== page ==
5. One of the most important points! Once these high cost systems are running in your data center, you may realize that, it is a “Black Box”, by all means.
    1. Your engineers are not supposed to touch it; which means they can not do any component level configuration changes which will create conflict of interest with Oracle Platinum Support team’s responsibilities. The OES is a highly integrated set of hardware components including servers, storage, network components, switches and complex wiring. Whatever happen to them need to be fixed by Oracle support engineers. There is the so called Platinum Support tagged along with OES. But, sometimes, the default platinum support is not enough to maintain high availability , for may real world scenarios. So, if you are really serious about the availability, you may need to plan for some more extra dollars (not a small sum) to provision Advanced Support from Oracle ACS. Else, your team and Oracle Support will be pointing fingers each other and ultimately your customers will suffer.
    2. Sometimes, Oracle Support OR Oracle Advanced Consulting Services (ACS) who are responsible to do troubleshooting and maintenance of OES struggle to do so. They depend on the runbooks and SOPs and follow through them to troubleshoot but often get stuck on certain exceptions. This is no different from ordinary Oracle support pattern and you may need to depend on different manual escalation mechanisms or procedures to get the right level of attention.
  6. Many a times, High Availability on a High Cost System is a myth. Eventually
    1. when you run your mission critical systems on top of an OES like Exadata
    2. when both of your Oracle real Application Cluster instances goes down in the Exadata box –  – which causes full downtime to application
    3. when Oracle Support either cite an undocumented bug for the same or rather sitting on the SR for several months despite your outcries,
      you may wonder, in which moment you committed this investment and may feel to pull your hair yourself. Use your wisdom to evaluate all the scenarios , all the risks, all the mitigation steps and all the associated costs upfront when you assess the Investment Vs Qualitative Benefits Vs Returns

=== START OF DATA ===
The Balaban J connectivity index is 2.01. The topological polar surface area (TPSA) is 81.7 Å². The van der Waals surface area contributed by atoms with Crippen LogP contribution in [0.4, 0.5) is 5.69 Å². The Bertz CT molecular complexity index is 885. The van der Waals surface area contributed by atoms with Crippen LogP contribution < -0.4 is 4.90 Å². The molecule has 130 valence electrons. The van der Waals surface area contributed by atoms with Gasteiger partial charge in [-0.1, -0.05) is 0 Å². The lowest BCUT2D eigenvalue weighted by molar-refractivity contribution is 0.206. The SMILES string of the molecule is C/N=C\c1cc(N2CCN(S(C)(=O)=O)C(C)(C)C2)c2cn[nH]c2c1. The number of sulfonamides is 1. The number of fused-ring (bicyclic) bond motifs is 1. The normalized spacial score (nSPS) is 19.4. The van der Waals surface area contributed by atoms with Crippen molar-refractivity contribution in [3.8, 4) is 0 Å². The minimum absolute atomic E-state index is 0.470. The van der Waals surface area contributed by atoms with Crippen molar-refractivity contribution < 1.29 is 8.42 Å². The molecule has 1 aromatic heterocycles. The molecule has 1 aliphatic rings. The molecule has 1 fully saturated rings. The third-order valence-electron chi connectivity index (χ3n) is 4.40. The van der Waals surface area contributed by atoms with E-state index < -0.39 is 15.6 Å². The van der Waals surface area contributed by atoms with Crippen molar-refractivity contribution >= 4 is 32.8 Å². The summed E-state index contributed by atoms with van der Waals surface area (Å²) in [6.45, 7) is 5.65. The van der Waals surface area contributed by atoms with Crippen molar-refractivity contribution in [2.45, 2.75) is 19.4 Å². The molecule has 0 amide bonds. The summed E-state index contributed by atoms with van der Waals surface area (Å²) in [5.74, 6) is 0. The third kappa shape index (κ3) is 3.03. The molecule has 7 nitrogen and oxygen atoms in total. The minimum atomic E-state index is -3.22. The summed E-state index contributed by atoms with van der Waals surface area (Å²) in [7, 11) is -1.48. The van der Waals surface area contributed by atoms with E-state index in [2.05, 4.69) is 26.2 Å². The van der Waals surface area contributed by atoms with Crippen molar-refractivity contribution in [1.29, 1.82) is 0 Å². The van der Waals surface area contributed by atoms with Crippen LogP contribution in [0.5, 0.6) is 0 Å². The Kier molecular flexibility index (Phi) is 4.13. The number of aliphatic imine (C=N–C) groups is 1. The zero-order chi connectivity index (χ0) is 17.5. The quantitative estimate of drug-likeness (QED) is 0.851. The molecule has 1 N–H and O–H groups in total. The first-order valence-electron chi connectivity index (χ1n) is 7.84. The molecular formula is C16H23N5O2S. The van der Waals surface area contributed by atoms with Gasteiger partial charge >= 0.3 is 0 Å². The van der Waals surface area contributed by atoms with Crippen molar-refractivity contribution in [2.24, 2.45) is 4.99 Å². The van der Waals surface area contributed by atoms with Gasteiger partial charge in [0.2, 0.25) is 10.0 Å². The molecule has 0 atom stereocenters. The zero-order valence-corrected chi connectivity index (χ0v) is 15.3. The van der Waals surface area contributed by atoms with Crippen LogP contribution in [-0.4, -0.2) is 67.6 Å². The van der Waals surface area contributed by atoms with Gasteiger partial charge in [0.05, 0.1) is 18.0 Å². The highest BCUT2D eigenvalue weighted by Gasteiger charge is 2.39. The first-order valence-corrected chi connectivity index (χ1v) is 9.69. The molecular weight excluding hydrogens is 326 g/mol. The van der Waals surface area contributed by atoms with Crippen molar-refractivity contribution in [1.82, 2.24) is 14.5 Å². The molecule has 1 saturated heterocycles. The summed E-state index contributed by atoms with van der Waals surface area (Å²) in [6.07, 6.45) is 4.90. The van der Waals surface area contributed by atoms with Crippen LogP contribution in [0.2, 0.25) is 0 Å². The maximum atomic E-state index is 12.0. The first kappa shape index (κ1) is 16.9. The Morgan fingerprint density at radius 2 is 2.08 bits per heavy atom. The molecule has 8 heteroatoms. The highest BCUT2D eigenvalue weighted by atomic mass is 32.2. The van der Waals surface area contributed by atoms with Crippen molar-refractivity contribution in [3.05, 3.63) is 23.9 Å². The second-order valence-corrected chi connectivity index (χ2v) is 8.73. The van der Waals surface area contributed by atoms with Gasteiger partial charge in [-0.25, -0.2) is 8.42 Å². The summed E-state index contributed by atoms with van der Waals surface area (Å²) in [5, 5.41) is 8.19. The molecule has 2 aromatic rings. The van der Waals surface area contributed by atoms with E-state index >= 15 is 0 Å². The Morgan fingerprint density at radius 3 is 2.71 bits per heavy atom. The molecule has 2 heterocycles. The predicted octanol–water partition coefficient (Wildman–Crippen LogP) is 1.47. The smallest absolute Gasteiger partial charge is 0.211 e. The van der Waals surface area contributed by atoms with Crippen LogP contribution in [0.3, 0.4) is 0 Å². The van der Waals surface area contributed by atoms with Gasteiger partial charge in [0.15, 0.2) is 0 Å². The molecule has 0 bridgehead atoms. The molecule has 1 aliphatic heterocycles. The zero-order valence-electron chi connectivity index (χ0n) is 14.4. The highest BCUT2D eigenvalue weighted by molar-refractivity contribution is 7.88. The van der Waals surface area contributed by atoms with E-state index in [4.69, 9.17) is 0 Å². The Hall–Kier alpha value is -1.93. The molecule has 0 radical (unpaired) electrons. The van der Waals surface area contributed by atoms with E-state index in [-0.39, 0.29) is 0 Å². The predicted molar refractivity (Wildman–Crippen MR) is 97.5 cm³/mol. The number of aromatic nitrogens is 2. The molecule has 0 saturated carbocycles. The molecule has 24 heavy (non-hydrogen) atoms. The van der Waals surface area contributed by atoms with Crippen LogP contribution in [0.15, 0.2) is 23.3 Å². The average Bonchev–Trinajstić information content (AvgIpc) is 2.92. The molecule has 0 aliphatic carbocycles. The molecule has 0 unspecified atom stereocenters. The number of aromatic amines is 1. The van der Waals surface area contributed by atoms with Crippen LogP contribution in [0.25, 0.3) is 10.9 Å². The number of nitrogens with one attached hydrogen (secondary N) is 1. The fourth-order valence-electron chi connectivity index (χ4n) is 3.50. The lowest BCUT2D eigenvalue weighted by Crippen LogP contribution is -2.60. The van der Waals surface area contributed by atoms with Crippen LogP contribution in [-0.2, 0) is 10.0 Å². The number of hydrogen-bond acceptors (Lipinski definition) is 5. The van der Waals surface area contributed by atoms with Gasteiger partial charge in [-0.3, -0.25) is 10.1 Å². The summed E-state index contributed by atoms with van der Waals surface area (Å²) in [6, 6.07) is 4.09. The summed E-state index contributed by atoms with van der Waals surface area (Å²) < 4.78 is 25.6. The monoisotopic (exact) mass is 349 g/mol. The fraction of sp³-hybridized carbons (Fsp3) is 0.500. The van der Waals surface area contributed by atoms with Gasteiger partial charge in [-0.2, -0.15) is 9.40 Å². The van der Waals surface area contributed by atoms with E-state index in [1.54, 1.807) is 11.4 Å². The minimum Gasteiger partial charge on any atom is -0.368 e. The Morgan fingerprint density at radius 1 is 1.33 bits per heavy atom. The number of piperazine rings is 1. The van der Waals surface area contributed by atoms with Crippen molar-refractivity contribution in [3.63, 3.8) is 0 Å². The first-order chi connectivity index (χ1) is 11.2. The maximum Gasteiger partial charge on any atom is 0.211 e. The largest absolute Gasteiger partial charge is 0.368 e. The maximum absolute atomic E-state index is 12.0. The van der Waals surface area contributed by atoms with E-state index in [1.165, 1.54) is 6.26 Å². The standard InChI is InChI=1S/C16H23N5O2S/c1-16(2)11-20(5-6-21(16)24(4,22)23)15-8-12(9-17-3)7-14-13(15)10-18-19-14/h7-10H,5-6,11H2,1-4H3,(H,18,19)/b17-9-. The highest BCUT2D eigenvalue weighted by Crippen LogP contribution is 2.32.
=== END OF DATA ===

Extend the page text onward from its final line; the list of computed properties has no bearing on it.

7. Sometimes, decision makers tend to fall for some specific features projected by Pre-Sales executives. What if, after several months of purchasing the premium priced engineering system boxes, you and Oracle realise that, those specific features are in fact creating more issues?
    That’s also a reality. One such example is the hype of 40Gb/s connectivity between Exadata and Exalogic with Infiniband Switch over SDP protocol (Rather than TCP ). Later, when the SDP caused extended downtimes in the systems, Oracle published a bug and instructed to migrate back to TCP (References available)

To be continued

Next : Consolidation in Oracle Engineered Systems ( To be published)

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Written by
Sethunath U N

Note :
This is Part 2 of Many in this series which discusses about Oracle Engineered Systems. If you think of considering Oracle Engineered Systems adoption or want to evaluate your decision, do contact us at mavisdx@mavisdx.com

2 thoughts on “Oracle Engineered Systems for Dummies: for Decision Making [PART 2]

  1. Thanks for another excellent post. Where else could anybody get
    that kind of information in such a perfect method of writing?
    I have a presentation subsequent week, and I’m at the search
    for such information.